When Democratic National Committee official and “Latinos for Dean” operative Steve Ybarra socked former U.S. Treasurer Rosario Marin with a racial sucker punch, it reminded us why less than four percent of the elected officials serving in Congress are Hispanic — we (as Hispanics) like to bruise our own.
Instead of building networks and farm teams of qualified minority candidates, we knock them off one at a time with vicious — and often racially motivated — jabs such as “coconut” or, as in Ybarra’s case, “House Mexican.” When will we allow candidates to be judged by the “content of their character, not by the color of their skin” — and certainly not by whether they are “Latino enough” to satisfy the Democrats?
Politicians, candidates and organizations that supposedly champion the rights of women and Hispanics should collectively cry foul against Ybarra and the hate speech he not only mouthed but justified.
Rosario Marin is an honorable, hard working immigrant who represents the best part of being an American. Born in Mexico and forced to teach herself English, Rosario worked her way through college as an assistant receptionist before being named vice president of a California bank. She not only rose professionally in her life, but faced challenges many parents have come to endure. Her first child, Eric, was diagnosed with Down syndrome — forcing her to leave her job and lose her home. She gave it all up to devote herself completely to her child.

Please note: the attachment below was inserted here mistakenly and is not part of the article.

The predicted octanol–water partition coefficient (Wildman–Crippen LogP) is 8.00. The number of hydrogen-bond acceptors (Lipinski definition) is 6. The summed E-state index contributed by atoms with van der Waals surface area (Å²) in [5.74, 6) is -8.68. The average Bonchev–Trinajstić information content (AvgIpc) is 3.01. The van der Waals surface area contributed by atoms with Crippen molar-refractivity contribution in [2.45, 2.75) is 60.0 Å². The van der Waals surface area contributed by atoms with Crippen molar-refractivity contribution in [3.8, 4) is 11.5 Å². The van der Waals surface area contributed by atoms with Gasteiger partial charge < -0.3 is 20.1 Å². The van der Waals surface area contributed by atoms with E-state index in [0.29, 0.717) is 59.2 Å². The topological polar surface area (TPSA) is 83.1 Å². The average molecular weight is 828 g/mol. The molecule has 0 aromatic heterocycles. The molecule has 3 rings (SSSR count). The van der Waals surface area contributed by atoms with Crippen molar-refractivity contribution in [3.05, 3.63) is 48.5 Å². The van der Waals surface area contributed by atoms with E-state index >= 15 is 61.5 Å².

Instead of crying “Why us,” she chose to think “Why not us?” and rose to meet the challenge. When Marin and her husband, Alex, were told that their son would be paralyzed for life, they fought back. Rather than accept the diagnosis, they plotted a course through the health care system that got him two neck surgeries, followed by three years of physical therapy.
Determined to end the stigma that even now attaches in the Latino culture when a family gives birth to a child with severe disabilities, she formed a support group in her living room. Today, that group — “FUERZA” — is an international organization which has been recognized by the United Nations. And frustrated with the way families of the severely disabled were often treated, she became one of California’s most outspoken advocates on their behalf, successfully fighting for legislation that put families, not bureaucrats, in charge of their children’s treatment.
While choosing a reason to run for higher office does not usually involve a platform on motherhood, this is one tough lady who exemplifies the qualities we value in our public servants: perseverance, hard work and faith.
Ybarra’s characterization of Marin is nothing short of a racial slur which, had it been uttered by a Republican, would rightfully have drawn outrage. Where is that outrage now? Why is it that Ybarra can trash Marin without so much as a “boo” from prominent Democrats and so-called champions of women and Hispanics? The answer is obvious. Marin may be a politically correct color; but her ideology is not. Sickeningly, that makes her fair game for those who claim the mantle of tolerance and racial justice.
There is no place in our political discourse for this kind of race-based name-calling made all the worse by a double standard that sanctions it when used against conservatives. Marin deserves an apology; Ybarra should proffer one; and he and those who sanction his behavior through their silence should be ashamed.
Leslie Sanchez is a visiting fellow for IWF. This article was featured in the January Congressional Hispanic Conference E-Newsletter.